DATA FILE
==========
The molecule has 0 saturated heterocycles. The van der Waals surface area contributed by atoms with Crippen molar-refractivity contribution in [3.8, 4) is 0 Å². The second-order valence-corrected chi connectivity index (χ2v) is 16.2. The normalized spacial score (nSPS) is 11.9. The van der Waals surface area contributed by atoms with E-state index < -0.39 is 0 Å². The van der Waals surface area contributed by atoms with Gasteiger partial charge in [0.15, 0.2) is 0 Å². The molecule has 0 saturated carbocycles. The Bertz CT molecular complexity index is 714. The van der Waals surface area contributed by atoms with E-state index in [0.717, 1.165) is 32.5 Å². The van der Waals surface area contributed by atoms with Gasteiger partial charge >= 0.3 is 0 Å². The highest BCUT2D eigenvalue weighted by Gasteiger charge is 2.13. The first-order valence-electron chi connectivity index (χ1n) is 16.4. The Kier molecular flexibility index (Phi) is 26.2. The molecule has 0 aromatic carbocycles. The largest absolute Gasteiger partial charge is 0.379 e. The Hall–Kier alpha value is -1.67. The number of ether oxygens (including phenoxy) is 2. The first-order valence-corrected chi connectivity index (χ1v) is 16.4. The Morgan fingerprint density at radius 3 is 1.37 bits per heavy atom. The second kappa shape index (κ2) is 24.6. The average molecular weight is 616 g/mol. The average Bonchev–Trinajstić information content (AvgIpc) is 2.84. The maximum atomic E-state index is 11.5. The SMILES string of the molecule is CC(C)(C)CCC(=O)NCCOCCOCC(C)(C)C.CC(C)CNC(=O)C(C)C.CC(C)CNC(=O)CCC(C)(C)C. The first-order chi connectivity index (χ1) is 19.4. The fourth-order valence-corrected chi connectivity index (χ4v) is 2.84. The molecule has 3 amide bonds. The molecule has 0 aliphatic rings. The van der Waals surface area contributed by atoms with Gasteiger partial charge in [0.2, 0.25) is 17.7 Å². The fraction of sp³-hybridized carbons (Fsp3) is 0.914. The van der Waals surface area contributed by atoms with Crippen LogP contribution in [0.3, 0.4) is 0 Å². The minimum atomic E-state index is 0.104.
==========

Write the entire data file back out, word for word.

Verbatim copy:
The molecule has 0 saturated heterocycles. The van der Waals surface area contributed by atoms with Crippen molar-refractivity contribution in [3.8, 4) is 0 Å². The second-order valence-corrected chi connectivity index (χ2v) is 16.2. The normalized spacial score (nSPS) is 11.9. The van der Waals surface area contributed by atoms with E-state index < -0.39 is 0 Å². The van der Waals surface area contributed by atoms with Gasteiger partial charge in [0.15, 0.2) is 0 Å². The molecule has 0 saturated carbocycles. The Bertz CT molecular complexity index is 714. The van der Waals surface area contributed by atoms with E-state index in [0.717, 1.165) is 32.5 Å². The van der Waals surface area contributed by atoms with Gasteiger partial charge >= 0.3 is 0 Å². The highest BCUT2D eigenvalue weighted by Gasteiger charge is 2.13. The first-order valence-electron chi connectivity index (χ1n) is 16.4. The Kier molecular flexibility index (Phi) is 26.2. The molecule has 0 aromatic carbocycles. The largest absolute Gasteiger partial charge is 0.379 e. The Hall–Kier alpha value is -1.67. The number of ether oxygens (including phenoxy) is 2. The first-order valence-corrected chi connectivity index (χ1v) is 16.4. The Morgan fingerprint density at radius 3 is 1.37 bits per heavy atom. The second kappa shape index (κ2) is 24.6. The average molecular weight is 616 g/mol. The average Bonchev–Trinajstić information content (AvgIpc) is 2.84. The maximum atomic E-state index is 11.5. The SMILES string of the molecule is CC(C)(C)CCC(=O)NCCOCCOCC(C)(C)C.CC(C)CNC(=O)C(C)C.CC(C)CNC(=O)CCC(C)(C)C. The first-order chi connectivity index (χ1) is 19.4. The fourth-order valence-corrected chi connectivity index (χ4v) is 2.84. The molecule has 3 amide bonds. The molecule has 0 aliphatic rings. The van der Waals surface area contributed by atoms with Gasteiger partial charge in [0.2, 0.25) is 17.7 Å². The fraction of sp³-hybridized carbons (Fsp3) is 0.914. The van der Waals surface area contributed by atoms with Crippen LogP contribution in [0.3, 0.4) is 0 Å². The minimum atomic E-state index is 0.104.